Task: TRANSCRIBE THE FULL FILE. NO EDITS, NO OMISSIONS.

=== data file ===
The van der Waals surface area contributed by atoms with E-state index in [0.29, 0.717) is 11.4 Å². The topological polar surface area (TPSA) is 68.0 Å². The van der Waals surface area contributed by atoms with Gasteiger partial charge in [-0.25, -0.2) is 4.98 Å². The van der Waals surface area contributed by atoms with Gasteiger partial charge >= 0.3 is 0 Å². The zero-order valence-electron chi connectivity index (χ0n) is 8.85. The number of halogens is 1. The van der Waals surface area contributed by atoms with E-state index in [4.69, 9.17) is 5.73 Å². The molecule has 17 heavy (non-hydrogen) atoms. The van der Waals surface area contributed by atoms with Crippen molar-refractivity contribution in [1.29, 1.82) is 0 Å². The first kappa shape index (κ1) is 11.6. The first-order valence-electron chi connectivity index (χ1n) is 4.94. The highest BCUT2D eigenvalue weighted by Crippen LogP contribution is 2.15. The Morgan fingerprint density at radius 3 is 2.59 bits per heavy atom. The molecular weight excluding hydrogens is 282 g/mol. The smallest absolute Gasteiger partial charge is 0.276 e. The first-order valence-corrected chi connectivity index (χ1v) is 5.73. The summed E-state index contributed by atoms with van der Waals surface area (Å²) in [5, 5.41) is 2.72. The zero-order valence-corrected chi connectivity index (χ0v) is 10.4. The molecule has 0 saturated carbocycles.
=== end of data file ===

The van der Waals surface area contributed by atoms with E-state index in [0.29, 0.717) is 11.4 Å². The topological polar surface area (TPSA) is 68.0 Å². The van der Waals surface area contributed by atoms with Gasteiger partial charge in [-0.25, -0.2) is 4.98 Å². The van der Waals surface area contributed by atoms with Gasteiger partial charge >= 0.3 is 0 Å². The zero-order valence-electron chi connectivity index (χ0n) is 8.85. The number of halogens is 1. The van der Waals surface area contributed by atoms with E-state index in [4.69, 9.17) is 5.73 Å². The molecule has 17 heavy (non-hydrogen) atoms. The van der Waals surface area contributed by atoms with Crippen molar-refractivity contribution in [1.29, 1.82) is 0 Å². The first kappa shape index (κ1) is 11.6. The first-order valence-electron chi connectivity index (χ1n) is 4.94. The highest BCUT2D eigenvalue weighted by Crippen LogP contribution is 2.15. The Morgan fingerprint density at radius 3 is 2.59 bits per heavy atom. The molecular weight excluding hydrogens is 282 g/mol. The smallest absolute Gasteiger partial charge is 0.276 e. The first-order valence-corrected chi connectivity index (χ1v) is 5.73. The summed E-state index contributed by atoms with van der Waals surface area (Å²) in [5, 5.41) is 2.72. The zero-order valence-corrected chi connectivity index (χ0v) is 10.4. The molecule has 0 saturated carbocycles.